For almost 11 years now, the Cassini-Huygens Probe has been exploring Saturn, and its large number of exotic moons. Over the course of that time, Cassini has acquired an impressive collection of images, along with several other accolades (like that one time Huygens was dispatched from the orbiter, and it went on to land on the surface of Titan for the very first time).
Sadly, the end of this iconic mission is neigh. Cassini-Huygens will soon explore Saturn from closer than ever before, when it will dive face-first into its atmosphere—ultimately breaking apart and incinerating. Of course, its legacy will remain long after its physical form is gone.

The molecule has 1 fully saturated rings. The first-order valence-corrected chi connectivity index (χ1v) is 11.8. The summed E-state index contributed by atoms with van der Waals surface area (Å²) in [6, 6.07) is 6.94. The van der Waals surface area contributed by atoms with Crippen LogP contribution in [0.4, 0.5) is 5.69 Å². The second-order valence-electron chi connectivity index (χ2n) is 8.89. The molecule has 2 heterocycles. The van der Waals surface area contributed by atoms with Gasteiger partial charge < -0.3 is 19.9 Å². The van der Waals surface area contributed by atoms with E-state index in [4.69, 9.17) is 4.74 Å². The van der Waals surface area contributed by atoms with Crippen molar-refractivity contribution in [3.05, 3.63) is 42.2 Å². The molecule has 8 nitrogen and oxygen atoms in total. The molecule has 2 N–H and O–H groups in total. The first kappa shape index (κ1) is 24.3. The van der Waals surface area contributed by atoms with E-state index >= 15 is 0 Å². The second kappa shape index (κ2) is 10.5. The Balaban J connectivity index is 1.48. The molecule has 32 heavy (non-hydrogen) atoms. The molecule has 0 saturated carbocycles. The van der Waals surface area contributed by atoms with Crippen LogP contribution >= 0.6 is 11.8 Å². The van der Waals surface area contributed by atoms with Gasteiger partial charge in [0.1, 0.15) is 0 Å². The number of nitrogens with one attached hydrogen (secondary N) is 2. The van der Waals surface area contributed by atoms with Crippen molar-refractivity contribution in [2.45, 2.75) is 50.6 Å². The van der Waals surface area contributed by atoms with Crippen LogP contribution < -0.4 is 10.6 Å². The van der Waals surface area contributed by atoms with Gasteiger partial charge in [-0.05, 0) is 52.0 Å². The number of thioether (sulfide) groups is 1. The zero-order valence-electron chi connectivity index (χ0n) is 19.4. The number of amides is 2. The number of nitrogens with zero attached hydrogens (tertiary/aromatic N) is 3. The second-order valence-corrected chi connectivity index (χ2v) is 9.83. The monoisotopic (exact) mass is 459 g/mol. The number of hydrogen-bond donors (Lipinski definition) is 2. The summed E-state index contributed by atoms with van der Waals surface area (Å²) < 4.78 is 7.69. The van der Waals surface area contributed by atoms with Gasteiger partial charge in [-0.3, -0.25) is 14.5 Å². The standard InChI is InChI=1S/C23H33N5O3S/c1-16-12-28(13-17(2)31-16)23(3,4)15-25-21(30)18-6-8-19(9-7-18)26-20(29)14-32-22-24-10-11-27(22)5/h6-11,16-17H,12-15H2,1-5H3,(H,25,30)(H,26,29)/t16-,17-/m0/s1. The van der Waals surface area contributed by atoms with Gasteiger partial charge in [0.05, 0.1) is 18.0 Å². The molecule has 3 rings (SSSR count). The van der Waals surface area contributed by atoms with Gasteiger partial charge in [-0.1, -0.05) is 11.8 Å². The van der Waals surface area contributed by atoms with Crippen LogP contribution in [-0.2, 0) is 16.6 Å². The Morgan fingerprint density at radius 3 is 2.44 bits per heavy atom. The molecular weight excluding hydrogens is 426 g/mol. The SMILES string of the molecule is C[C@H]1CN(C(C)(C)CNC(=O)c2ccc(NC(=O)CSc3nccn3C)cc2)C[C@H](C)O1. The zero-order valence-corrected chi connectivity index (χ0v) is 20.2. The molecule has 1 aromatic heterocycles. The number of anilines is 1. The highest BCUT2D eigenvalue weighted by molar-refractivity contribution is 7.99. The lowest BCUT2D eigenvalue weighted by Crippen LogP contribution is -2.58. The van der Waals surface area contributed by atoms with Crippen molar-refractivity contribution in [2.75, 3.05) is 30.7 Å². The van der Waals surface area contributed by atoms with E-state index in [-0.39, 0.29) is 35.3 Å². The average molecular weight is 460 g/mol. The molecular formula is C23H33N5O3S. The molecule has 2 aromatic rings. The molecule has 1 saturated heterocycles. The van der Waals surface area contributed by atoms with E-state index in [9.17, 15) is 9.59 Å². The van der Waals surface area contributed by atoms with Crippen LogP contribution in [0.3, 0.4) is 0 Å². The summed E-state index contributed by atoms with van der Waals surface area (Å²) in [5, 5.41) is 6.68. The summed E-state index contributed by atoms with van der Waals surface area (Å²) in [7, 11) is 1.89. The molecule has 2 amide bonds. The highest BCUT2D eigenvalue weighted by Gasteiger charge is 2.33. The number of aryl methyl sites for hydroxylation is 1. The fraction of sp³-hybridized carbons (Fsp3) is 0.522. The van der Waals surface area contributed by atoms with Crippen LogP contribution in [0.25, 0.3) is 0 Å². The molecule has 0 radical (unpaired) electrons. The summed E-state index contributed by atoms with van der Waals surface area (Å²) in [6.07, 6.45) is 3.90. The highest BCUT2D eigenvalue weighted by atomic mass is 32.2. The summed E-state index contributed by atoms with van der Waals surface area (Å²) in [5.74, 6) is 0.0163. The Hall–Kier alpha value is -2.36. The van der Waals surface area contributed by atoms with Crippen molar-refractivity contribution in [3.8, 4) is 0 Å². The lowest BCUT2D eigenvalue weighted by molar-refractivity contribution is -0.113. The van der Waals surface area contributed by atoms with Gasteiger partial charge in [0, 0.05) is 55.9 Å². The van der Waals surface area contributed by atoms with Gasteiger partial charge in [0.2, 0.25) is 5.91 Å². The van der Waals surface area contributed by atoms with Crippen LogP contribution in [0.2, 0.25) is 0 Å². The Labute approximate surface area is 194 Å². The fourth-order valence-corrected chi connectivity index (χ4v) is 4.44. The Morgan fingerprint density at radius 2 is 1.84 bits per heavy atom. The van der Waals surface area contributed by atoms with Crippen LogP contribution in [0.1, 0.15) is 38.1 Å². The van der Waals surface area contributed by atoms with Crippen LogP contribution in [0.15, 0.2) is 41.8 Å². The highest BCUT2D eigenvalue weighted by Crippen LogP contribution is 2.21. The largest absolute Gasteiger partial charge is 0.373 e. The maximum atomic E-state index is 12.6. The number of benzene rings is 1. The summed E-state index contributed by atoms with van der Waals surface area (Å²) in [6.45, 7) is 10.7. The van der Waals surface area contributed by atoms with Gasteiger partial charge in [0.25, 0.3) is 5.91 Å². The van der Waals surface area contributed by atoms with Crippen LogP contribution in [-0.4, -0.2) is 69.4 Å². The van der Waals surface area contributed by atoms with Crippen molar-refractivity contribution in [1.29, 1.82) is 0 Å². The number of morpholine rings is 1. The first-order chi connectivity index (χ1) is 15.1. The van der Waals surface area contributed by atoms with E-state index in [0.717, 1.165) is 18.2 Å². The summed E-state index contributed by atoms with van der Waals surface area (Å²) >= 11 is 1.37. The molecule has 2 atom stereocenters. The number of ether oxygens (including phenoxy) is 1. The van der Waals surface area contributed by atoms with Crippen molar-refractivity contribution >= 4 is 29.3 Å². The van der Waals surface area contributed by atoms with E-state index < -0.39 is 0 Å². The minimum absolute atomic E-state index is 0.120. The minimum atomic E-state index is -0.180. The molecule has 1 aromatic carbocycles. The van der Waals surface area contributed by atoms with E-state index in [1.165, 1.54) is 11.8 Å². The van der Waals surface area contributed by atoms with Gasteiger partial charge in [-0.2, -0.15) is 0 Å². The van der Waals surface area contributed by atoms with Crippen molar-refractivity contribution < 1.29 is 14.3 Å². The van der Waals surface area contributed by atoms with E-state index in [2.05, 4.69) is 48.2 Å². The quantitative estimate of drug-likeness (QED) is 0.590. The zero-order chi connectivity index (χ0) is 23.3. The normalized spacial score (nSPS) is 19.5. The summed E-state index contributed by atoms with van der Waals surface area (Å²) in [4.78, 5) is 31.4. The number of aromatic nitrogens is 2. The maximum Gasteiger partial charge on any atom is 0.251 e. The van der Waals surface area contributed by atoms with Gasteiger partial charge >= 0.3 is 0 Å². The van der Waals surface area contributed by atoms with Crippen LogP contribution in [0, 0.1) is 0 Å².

In what may be among the last images taken of the Saturnian system for quite some time, Cassini has taken a series of stunning photographs of Hyperion—Saturn's strange, sponge-like moon. One of them can be seen here.
The image in question was captured by NASA's Cassini orbiter during a flyby on May 31st, when the probe was 24,000 miles (38,000 kilometers) from the small moon. Hyperion's marred surface is the result of impact craters, which have collected over the course of billions of years. (See a larger image here).